Asked to contribute an op-ed to the al-Qaeda publication Inspire, anyone in public life would decline. It would be career suicide to cooperate in any way with a propaganda outlet of a terrorist group famed for its cruelty and bent on destroying modern civilized life.
The Russian regime is not a nihilistic terrorist cult. But it is still a serious, dangerous adversary. It is fighting a war in eastern Ukraine and occupies bits of other countries’ territory. It wages political warfare against the West, trying to divide our societies, weaken our alliances, and subvert our decision-making. That critique, incidentally, once seen as a fringe view of old cold warriors, is now pretty much the consensus across the Western world.
Yet many respectable academics, authors, journalists, and politicians see nothing wrong in accepting invitations from RT, the Kremlin’s $300 million-a-year propaganda outlet. Even if the audiences are slender, the appearance fees are not.
I am campaigning to discourage people from doing so. British MP Tom Brake of the opposition Liberal Democrats is just one of my allies; he argued last week in Parliament for a boycott of RT and its sister outfit, Sputnik.
In response, several arguments are made. One is fairness: if you criticize RT, for example, you should be willing to go on its programs to explain why. Another is detachment: public figures appear on lots of channels without endorsing everything they do, and much of RT’s programming is unremarkable, shouty, lightweight tabloid journalism. A third is that appearing is a chance to counter-attack: on the live programs it is possible to make tough anti-Kremlin points. If no critics ever appear on the channel, the Russian regime’s narrative goes unchallenged. RT’s own argument rests on free speech. If we start deciding who is allowed to broadcast, then we are behaving just like the Russian government which we criticize.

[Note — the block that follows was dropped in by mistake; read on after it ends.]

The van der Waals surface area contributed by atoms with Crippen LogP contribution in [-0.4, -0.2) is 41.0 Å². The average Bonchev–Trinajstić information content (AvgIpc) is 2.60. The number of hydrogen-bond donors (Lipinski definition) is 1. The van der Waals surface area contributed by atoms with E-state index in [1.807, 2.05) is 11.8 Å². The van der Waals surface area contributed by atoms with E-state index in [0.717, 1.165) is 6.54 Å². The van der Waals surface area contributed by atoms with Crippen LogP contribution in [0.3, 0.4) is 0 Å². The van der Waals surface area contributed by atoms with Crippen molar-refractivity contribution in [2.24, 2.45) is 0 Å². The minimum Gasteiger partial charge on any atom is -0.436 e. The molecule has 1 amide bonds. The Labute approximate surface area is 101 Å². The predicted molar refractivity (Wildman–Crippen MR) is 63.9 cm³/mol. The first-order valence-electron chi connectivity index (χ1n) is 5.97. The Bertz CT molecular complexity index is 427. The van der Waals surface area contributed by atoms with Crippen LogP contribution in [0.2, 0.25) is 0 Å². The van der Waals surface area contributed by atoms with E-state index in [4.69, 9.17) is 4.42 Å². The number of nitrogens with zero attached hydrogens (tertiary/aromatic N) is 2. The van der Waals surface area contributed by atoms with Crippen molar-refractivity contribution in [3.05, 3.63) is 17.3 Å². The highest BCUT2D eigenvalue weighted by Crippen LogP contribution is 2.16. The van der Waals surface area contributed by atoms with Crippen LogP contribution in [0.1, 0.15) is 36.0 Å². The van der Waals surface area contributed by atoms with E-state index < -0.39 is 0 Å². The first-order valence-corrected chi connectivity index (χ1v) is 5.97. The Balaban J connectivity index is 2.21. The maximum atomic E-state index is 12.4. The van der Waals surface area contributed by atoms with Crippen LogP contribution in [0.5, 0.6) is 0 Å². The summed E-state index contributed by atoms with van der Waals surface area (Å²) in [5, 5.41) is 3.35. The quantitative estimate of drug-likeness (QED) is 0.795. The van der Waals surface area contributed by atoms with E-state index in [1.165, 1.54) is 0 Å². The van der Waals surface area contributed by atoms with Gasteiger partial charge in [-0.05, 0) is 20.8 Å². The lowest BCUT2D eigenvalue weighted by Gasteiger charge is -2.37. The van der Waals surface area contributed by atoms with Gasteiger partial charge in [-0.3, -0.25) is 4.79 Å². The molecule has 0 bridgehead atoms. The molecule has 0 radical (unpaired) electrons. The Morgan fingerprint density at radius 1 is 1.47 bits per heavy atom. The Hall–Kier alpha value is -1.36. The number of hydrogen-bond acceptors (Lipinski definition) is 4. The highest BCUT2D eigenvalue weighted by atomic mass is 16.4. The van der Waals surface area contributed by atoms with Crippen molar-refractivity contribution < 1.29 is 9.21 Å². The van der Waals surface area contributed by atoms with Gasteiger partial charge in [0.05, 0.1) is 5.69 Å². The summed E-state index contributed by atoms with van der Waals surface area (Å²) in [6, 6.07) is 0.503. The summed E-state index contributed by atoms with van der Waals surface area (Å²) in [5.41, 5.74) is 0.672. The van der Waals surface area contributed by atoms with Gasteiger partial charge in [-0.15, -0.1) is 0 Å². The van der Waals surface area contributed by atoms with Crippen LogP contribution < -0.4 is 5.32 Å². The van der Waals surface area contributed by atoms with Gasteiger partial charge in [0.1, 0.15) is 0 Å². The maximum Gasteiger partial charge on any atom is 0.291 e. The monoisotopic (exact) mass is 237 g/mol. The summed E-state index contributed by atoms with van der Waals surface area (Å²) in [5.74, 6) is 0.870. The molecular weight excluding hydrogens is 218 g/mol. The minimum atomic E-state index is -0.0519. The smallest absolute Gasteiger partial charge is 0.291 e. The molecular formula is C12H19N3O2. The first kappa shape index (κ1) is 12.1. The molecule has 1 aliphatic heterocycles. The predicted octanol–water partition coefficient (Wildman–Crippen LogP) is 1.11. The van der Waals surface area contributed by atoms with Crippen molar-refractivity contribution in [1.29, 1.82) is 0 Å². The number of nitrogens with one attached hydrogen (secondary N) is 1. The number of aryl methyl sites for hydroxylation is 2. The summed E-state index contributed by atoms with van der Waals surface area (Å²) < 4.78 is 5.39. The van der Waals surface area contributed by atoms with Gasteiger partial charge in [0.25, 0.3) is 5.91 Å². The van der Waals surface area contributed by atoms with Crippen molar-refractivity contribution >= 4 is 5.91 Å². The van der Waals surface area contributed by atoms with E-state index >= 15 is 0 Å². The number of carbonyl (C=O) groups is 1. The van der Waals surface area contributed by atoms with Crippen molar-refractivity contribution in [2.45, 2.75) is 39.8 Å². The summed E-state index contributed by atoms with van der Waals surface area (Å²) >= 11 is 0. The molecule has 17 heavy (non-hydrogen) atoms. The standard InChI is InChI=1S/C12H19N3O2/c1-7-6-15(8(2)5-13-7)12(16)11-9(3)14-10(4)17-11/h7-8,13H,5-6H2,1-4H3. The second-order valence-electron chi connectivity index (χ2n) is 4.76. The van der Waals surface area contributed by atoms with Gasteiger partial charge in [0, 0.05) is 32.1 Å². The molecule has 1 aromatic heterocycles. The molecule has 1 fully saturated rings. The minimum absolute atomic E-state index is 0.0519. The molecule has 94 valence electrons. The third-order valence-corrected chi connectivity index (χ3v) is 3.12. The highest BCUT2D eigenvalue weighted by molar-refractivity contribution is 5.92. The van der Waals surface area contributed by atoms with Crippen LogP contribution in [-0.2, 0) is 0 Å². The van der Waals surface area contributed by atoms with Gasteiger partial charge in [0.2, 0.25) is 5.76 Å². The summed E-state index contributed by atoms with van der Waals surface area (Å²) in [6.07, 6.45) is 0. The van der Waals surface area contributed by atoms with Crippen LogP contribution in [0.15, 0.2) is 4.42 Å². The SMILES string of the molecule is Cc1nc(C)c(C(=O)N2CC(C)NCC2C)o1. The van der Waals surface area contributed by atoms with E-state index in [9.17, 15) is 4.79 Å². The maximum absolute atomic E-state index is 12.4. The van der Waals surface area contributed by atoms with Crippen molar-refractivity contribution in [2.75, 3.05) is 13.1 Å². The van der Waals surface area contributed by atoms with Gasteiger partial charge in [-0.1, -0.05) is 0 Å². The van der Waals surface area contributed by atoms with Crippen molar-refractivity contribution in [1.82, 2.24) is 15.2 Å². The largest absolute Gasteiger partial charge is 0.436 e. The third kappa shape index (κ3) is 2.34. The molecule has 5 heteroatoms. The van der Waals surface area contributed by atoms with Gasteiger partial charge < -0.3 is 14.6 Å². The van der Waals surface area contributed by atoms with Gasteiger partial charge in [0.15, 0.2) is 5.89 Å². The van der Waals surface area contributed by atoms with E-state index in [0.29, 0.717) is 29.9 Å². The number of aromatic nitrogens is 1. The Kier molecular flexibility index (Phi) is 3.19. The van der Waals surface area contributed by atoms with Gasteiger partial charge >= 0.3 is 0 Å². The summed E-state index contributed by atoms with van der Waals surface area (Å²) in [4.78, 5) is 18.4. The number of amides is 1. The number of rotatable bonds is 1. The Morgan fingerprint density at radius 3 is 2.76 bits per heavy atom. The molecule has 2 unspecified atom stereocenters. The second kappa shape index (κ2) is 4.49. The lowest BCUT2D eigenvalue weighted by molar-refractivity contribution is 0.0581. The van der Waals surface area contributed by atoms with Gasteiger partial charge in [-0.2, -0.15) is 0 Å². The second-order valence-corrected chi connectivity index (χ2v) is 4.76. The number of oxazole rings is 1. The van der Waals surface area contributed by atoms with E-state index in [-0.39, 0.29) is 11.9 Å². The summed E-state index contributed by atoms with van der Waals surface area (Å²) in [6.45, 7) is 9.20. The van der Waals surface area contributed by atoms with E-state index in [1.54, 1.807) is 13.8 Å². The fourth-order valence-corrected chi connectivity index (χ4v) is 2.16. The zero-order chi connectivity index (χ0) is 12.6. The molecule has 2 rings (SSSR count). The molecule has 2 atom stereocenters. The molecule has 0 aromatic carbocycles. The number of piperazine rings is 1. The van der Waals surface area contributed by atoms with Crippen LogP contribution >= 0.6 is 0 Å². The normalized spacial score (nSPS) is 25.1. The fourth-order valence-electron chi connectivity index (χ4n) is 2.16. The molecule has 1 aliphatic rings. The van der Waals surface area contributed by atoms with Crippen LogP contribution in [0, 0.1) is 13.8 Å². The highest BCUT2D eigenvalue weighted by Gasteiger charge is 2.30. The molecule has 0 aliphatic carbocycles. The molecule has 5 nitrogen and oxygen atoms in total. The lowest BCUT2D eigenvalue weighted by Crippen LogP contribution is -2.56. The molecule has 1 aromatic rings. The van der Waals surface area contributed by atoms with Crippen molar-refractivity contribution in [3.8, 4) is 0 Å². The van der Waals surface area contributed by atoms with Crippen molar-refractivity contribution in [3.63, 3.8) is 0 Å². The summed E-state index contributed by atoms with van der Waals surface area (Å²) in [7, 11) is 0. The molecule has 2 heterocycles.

None of these arguments holds water. I am not arguing that RT should be banned. Every country has rules governing terrestrial frequencies and cable systems (even the United States strictly polices obscenity and nudity). Other countries have rules, for example about balance and correcting mistakes. If RT flouts these rules, it should face sanctions like any other channel. But it can continue on the internet, or broadcasting by satellite.
Secondly, those who take part in debates on RT may score some minor victories. But they contribute to a much wider defeat by legitimizing the channel. Imagine if every reputable contributor turned down every invitation. RT producers would then have to fill their shows with cranks, extremists, fringe figures, and their own in-house propagandists. The lack of credibility would be instantly apparent. Audiences would shrivel. Advertisers would drift away.
Thirdly, fairness does not mean treating everyone equally. It means treating people according to their merits. RT has forfeited its right to be treated like a real broadcaster because of its persistent and unrepentant bias. It should better be seen as an advertising channel—and for an unpleasant and harmful product. One good indicator of this is that I can find only one instance on the RT website where it has come close to apologizing for a mistake—and that was in 2012. Scrupulous attention to corrections, clarifications, and apologies is the hallmark of proper journalism. It is missing on RT.
In short, those who appear on RT are putting their own egos and self-interest ahead of a much more important cause: protecting the political system which allows them to put forward their diverse and sometimes mistaken opinions. If they truly want to challenge Kremlin propaganda, we look forward to hearing from them.
Europe's Edge is an online journal covering crucial topics in the transatlantic policy debate. All opinions are those of the author and do not necessarily represent the position or views of the institutions they represent or the Center for European Policy Analysis.
17 January 2018